Government shelves controversial changes to SNA supports for schoolchildren

Support groups had opposed move over fears it would dilute support for vulnerable pupils

The Government is to shelve controversial plans to change the way special needs assistants (SNAs) are allocated to support tens of thousands of vulnerable schoolchildren. Photograph: iStock

The Government is to shelve controversial plans to change the way special needs assistants (SNAs) are allocated to support tens of thousands of vulnerable schoolchildren. Photograph: iStock

 

The Government has shelved controversial plans to change the way special needs assistants (SNAs) are allocated to support tens of thousands of vulnerable schoolchildren.

In a statement, the Department of Education said its plans to automatically “frontload” more than 10,000 SNAs to mainstream schools in September 2020 will be "deferred" for a year.

Many groups representing parents, principals, teachers and schools expressed fears in recent months that the new approach was a cover for cuts to supports.

Department officials confirmed on Thursday that the plan has been paused as a result of disruption to the education system linked to the coronavirus pandemic .

Under the revised plans, all schools will retain their existing levels of SNA support for the coming year.

In addition, schools will be able to apply for additional SNA support by email in cases where there are gaps in the new school year.

An additional 1,000 SNAs are due to be allocated to the education system in the coming academic year.

In a statement, Minister for Education Joe McHugh said: "A diagnosis of a disability, or a psychological or other professional report, will not be necessary for this process. Rather, other forms of evidence, information or documentation will be used to support such applications.”

Key role

Officials said a pause in the introduction of the new system was needed to ensure there is enough time to provide training for principals and other education partners over how the new system would work.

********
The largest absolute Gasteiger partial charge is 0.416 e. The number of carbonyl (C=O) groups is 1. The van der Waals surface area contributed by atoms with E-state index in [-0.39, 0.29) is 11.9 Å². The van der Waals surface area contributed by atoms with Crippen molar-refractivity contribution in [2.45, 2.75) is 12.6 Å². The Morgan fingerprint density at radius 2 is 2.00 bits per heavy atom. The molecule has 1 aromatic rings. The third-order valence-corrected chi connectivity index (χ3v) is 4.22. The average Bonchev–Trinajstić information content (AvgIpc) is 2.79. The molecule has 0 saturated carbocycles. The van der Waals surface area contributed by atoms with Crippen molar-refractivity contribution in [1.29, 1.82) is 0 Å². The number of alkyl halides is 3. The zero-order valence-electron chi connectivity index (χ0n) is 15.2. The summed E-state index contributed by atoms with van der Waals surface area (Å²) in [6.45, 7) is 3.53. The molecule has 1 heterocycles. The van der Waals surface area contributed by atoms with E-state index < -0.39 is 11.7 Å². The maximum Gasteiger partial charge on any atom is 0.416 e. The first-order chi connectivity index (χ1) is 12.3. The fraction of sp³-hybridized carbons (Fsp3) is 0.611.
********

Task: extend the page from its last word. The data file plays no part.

These professionals will play a key role in determining the levels of support needed to children under the new model.

In addition, the delay has been necessitated by the redeployment of therapists who had been working in a pilot project across more than 70 schools linked to the new allocation model.

Among the most vocal critics of the new allocation model was the autism charity As IAm, which argued the changes were a “Trojan horse” for cuts.

Adam Harris, the charity’s chief executive, welcomed the Government decision on Thursday to pause the implementation of the new model.

“While the circumstances are clearly necessitated by Covid-19, this is an important opportunity to re-engage with education stakeholders and, critically, disability representative groups to ensure that any changes to the model are equitable,” he said.

“Our teachers, SNAs and school staff have been doing important work to support students at this difficult time and it would be entirely inappropriate to force though an ill-thought out change.”

The Joint Managerial Body, the management body for the majority of secondary schools, also welcomed the move.

“We haven’t had confirmation that the planned model has been deferred, but if it is the case we’re very pleased,” said Dr Michael Redmond, the body’s director of research and development.

He said it will give school leaders a chance to be fully briefed and trained over the changes and to participate in a pilot of the new model as it was originally envisaged.

Many other groups have also expressed their opposition to the plans, including the Special Needs Parents Association, Down Syndrome Ireland, the Catholic Primary School Management Association and National Association of Principals and Deputies.

These groups argued that a full evaluation of the current pilot programmes were needed to avoid unnecessary errors, make improvements to what is proposed and ensure as smooth and effective roll-out as possible.

Concerns were also raised that it would put major pressure on principals and lead to a case of “parents who shout loudest getting the resources”, while some groups warned of serious risk that SNA supports for vulnerable children could end up being diluted.

The department, however, insisted that no school would lose out in the first year of the new scheme.

It also said children would benefit by having SNAs available in schools from the start of the new school year.